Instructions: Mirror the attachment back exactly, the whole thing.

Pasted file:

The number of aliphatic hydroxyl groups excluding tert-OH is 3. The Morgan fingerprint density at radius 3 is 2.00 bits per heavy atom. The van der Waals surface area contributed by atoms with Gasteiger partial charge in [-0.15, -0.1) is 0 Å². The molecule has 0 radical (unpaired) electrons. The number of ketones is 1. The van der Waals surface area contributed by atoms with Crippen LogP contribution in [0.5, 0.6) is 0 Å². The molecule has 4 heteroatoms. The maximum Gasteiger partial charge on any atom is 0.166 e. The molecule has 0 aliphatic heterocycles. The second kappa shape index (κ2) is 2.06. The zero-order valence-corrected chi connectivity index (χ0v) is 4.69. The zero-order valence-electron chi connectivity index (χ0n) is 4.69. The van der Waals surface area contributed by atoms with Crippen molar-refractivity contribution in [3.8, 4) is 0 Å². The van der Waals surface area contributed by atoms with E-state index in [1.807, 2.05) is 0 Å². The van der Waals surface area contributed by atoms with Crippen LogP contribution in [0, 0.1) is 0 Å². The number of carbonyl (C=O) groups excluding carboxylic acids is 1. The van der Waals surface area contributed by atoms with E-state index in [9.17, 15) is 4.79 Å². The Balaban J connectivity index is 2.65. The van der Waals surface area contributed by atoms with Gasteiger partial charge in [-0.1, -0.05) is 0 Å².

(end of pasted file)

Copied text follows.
The number of aliphatic hydroxyl groups excluding tert-OH is 3. The Morgan fingerprint density at radius 3 is 2.00 bits per heavy atom. The van der Waals surface area contributed by atoms with Gasteiger partial charge in [-0.15, -0.1) is 0 Å². The molecule has 0 radical (unpaired) electrons. The number of ketones is 1. The van der Waals surface area contributed by atoms with Crippen LogP contribution in [0.5, 0.6) is 0 Å². The molecule has 4 heteroatoms. The maximum Gasteiger partial charge on any atom is 0.166 e. The molecule has 0 aliphatic heterocycles. The second kappa shape index (κ2) is 2.06. The zero-order valence-corrected chi connectivity index (χ0v) is 4.69. The zero-order valence-electron chi connectivity index (χ0n) is 4.69. The van der Waals surface area contributed by atoms with Crippen molar-refractivity contribution in [3.8, 4) is 0 Å². The van der Waals surface area contributed by atoms with E-state index in [1.807, 2.05) is 0 Å². The van der Waals surface area contributed by atoms with Crippen LogP contribution in [0, 0.1) is 0 Å². The number of carbonyl (C=O) groups excluding carboxylic acids is 1. The van der Waals surface area contributed by atoms with E-state index in [9.17, 15) is 4.79 Å². The Balaban J connectivity index is 2.65. The van der Waals surface area contributed by atoms with Gasteiger partial charge in [-0.1, -0.05) is 0 Å².